Engineering for Performance: Ghost Queries

Robert Robert Beekman on

In today’s post, we’ll dive into how we, at AppSignal, solved a daunting engineering challenge. Giving you a look into the kitchen, this post will show you how we tested a new database in production without having to worry about errors/downtime. Alright, let’s get cooking!

The Challenge

Introducing a new system in an application stack can be a daunting challenge. To pick the right system, a lot of questions have to be answered. Some of these can’t be answered without actually using it in production, but others should be answered prior.

We were looking into a database backend for the new Search feature.

We needed to figure out how to manage backup and restore this database, as well as research what kind of operations were required. But at 100 billion requests monitored every month, we also needed to know how this approach scaled in reality, and most importantly for us, how it performed.

Why You Should Not Use a Staging Environment

Usually, the first step would be to run this new database in our staging environment, but the traffic patterns between staging and production are vastly different. We can’t reliably use staging data to extrapolate how it would perform in production.

So, to get a better sense of performance, we ran this new database as a shadow behind our current database with something we call Ghost Queries.

Who you Gonna Call? Ghost Queries!

Ghost Queries are queries that are performed based on real-life production queries, but in such a way that they don’t impact production performance or stability.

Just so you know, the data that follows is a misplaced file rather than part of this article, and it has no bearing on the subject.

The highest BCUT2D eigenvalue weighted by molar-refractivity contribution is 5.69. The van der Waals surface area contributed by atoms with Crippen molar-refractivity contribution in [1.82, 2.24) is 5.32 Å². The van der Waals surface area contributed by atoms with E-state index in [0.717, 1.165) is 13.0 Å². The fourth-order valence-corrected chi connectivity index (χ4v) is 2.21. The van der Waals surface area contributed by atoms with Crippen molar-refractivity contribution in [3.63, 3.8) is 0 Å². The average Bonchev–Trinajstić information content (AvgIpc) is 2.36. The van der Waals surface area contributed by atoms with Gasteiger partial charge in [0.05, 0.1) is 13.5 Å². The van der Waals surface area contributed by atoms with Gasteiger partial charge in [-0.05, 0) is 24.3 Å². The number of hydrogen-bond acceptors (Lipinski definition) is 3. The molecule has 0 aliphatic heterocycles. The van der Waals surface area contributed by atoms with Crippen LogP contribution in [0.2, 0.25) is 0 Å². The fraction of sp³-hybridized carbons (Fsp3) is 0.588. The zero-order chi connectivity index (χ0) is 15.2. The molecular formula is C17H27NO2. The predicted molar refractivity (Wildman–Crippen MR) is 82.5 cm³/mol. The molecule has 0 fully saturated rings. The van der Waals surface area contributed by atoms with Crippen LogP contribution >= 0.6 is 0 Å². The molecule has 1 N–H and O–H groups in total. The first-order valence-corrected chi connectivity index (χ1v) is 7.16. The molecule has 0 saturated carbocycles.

Here is how we set them up. We created a helper library that wraps the current queries and tracks their performance. After the query has been executed, we place a job on our queue with the query and the “current database” performance.

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result = GhostQuery.track("sample_timeline", sample_timeline_query) do
  query(sample_timeline_query).to_a
end

In the background, a worker will then rewrite this query to the new database and execute it. We then track the performance of this new query and we can thus compare it against the old query.

Ghost queries graph

This pattern allowed us to run production load against the new database without worrying about downtime or performance.

More Advantages of Ghost Queries

In addition to tracking real-life performance, ghost queries can answer several of the questions we had before introducing it into our stack. When running the ghost queries, we could check if the returned data matched that of the original query, so we knew we could swap out the database without issues or missing data in the future.

This system also allowed us to perform maintenance tasks under load such as adding/removing nodes from the cluster. It also made it possible to figure out how to backup/restore the data and do test runs of actually doing that. Things that you would ideally practice while the system wasn’t in production yet. 🤣

Performance

In our case, the new database performed a lot worse than we’d hoped. Because we used ghost queries, we got actual data about this without the pressure to immediately fix the problem. This gave us time to dive deeper into the issue and try new things without having to worry about uptime.

Eventually, we were able to track down a few default settings that did not work for our use-case. We altered these settings, monitored its impact through our ghost query setup, and eventually, it performed way better.

Ghost queries graph

The End Result

With all questions answered, and the setup tested in real life, including adding and removing clusters and backing up and restoring, we switched to the new database. All of this was necessary because the new search feature needed this database setup. With the new feature you can search any incident name, action name or tag values. Also, you can filter to narrow down the results and search on other sample fields.

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